This inevitable fusion will be the culmination of a technological paradigm whose evolution has long since overshadowed that of the life which perpetuates its creation.
Some might argue that this merger takes technology too far, that creating technological intelligence by augmenting our biology is “playing God,” or that the whole process is simply “unnatural.”
On the contrary, what could be more natural than continuing to fulfill the destiny of life: to use everything at its disposal to sustain its existence as optimally and for as long as possible?
The existence of an omniscient, omnipotent God will likely be disputed for as long as there are humans to dispute it.
On the other hand, that anyone with the capability and willpower to understand the process of evolution will believe its existence is a foregone conclusion. If there is a God, He most definitely created evolution with the knowledge that conscious-awareness of the process would manifest in beings with His powers to control the physical universe and facilitate the evolution of evolution itself.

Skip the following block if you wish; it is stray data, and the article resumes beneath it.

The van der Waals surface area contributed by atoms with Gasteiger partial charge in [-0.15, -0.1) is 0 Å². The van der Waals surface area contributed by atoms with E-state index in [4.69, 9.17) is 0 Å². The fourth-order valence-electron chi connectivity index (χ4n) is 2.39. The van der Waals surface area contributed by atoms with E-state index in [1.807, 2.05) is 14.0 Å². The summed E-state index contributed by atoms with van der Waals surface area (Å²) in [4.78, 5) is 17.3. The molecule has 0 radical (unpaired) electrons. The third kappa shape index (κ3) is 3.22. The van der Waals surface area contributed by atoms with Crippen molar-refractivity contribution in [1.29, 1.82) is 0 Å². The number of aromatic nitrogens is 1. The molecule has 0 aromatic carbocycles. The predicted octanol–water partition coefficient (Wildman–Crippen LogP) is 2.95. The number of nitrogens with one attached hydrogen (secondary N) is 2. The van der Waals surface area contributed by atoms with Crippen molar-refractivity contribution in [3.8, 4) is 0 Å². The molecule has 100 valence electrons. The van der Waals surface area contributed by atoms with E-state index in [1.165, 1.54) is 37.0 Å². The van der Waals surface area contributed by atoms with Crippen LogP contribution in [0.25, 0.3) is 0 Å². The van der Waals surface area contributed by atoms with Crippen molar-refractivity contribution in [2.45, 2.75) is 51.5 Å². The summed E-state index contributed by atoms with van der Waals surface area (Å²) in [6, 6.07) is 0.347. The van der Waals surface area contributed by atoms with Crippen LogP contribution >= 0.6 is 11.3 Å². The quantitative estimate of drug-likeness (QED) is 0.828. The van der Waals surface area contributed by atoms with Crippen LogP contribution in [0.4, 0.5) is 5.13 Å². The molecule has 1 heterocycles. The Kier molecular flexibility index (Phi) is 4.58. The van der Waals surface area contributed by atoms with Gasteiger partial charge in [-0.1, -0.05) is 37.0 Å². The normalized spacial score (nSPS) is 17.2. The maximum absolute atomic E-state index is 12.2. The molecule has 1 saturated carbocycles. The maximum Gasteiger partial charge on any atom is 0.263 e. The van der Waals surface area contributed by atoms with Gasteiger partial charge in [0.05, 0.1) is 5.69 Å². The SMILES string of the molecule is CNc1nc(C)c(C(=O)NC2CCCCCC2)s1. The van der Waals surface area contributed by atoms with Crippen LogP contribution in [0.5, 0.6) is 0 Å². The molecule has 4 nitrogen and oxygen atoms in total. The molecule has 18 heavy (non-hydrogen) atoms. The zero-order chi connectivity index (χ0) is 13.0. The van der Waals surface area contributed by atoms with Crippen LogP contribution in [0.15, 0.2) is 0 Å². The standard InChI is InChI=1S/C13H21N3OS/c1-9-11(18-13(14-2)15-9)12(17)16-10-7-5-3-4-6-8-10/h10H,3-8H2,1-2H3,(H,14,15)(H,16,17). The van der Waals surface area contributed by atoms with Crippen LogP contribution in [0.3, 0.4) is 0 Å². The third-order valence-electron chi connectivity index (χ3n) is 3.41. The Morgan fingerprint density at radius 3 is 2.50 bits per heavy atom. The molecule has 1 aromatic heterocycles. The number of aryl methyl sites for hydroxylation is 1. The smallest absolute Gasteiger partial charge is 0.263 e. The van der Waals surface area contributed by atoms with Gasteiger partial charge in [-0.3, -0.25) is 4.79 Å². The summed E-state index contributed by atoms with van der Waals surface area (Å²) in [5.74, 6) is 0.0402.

Perhaps God is guiding the evolution of the universe. Perhaps the universe is evolving towards becoming God. While mind-boggling to consider, neither possibility seems far-fetched in a far-fetched universe.
Kelly, Kevin. “Evidence of a Global Superorganism.” The Technium. Oct. 2008. KK.org. 1 Nov. 2008 <http://www.kk.org/thetechnium/archives/2008/10/ evidence_of_a_g.php>.
Kurzweil, Ray. “The Law of Accelerating Returns.” The Singularity. Mar. 2001. KurzweilAI.net. 1 Nov. 2008 <http://www.kurzweilai.net/articles/art0134.html? printable=1>.
NSF. “World’s Smallest Storage Spacethe Nucleus of an Atom.” News. Oct. 2008. National Science Foundation. 1 Nov. 2008 <http://www.nsf.gov/news/ news_summ.jsp?cntn_id=112538&govDel=USNSF_51>.